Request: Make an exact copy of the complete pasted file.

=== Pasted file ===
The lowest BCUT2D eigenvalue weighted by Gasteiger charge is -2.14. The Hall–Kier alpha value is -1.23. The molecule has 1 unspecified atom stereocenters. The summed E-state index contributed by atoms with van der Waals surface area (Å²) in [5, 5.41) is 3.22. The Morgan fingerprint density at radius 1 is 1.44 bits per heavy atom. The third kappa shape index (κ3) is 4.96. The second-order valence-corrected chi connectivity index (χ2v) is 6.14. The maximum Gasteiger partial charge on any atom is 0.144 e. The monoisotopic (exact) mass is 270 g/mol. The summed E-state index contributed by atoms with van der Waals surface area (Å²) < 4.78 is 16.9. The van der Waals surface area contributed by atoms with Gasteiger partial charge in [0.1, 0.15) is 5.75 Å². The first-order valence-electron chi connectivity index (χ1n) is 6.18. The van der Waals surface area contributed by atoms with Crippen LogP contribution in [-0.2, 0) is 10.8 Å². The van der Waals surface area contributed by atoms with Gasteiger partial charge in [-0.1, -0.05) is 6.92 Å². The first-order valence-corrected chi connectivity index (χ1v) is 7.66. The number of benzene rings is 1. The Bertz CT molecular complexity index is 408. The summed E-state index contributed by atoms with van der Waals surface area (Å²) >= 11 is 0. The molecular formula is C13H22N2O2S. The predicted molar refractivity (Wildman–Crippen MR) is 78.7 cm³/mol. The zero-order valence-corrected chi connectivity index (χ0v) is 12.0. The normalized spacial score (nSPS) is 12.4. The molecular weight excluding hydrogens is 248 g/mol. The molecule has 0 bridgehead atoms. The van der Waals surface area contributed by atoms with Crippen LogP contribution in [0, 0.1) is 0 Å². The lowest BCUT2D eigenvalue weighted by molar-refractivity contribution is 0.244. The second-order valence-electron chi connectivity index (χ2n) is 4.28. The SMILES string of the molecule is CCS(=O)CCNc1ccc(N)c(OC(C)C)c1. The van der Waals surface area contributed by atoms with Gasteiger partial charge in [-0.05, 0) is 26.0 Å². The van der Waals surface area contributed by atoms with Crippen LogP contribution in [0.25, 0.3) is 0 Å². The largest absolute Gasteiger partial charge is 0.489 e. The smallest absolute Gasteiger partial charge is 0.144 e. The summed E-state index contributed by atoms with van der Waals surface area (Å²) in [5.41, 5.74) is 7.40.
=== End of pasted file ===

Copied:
The lowest BCUT2D eigenvalue weighted by Gasteiger charge is -2.14. The Hall–Kier alpha value is -1.23. The molecule has 1 unspecified atom stereocenters. The summed E-state index contributed by atoms with van der Waals surface area (Å²) in [5, 5.41) is 3.22. The Morgan fingerprint density at radius 1 is 1.44 bits per heavy atom. The third kappa shape index (κ3) is 4.96. The second-order valence-corrected chi connectivity index (χ2v) is 6.14. The maximum Gasteiger partial charge on any atom is 0.144 e. The monoisotopic (exact) mass is 270 g/mol. The summed E-state index contributed by atoms with van der Waals surface area (Å²) < 4.78 is 16.9. The van der Waals surface area contributed by atoms with Gasteiger partial charge in [0.1, 0.15) is 5.75 Å². The first-order valence-electron chi connectivity index (χ1n) is 6.18. The van der Waals surface area contributed by atoms with Crippen LogP contribution in [-0.2, 0) is 10.8 Å². The van der Waals surface area contributed by atoms with Gasteiger partial charge in [-0.1, -0.05) is 6.92 Å². The first-order valence-corrected chi connectivity index (χ1v) is 7.66. The number of benzene rings is 1. The Bertz CT molecular complexity index is 408. The summed E-state index contributed by atoms with van der Waals surface area (Å²) >= 11 is 0. The molecular formula is C13H22N2O2S. The predicted molar refractivity (Wildman–Crippen MR) is 78.7 cm³/mol. The zero-order valence-corrected chi connectivity index (χ0v) is 12.0. The normalized spacial score (nSPS) is 12.4. The molecular weight excluding hydrogens is 248 g/mol. The molecule has 0 bridgehead atoms. The van der Waals surface area contributed by atoms with Crippen LogP contribution in [0, 0.1) is 0 Å². The lowest BCUT2D eigenvalue weighted by molar-refractivity contribution is 0.244. The second-order valence-electron chi connectivity index (χ2n) is 4.28. The SMILES string of the molecule is CCS(=O)CCNc1ccc(N)c(OC(C)C)c1. The van der Waals surface area contributed by atoms with Gasteiger partial charge in [-0.05, 0) is 26.0 Å². The van der Waals surface area contributed by atoms with Crippen LogP contribution in [0.25, 0.3) is 0 Å². The largest absolute Gasteiger partial charge is 0.489 e. The smallest absolute Gasteiger partial charge is 0.144 e. The summed E-state index contributed by atoms with van der Waals surface area (Å²) in [5.41, 5.74) is 7.40.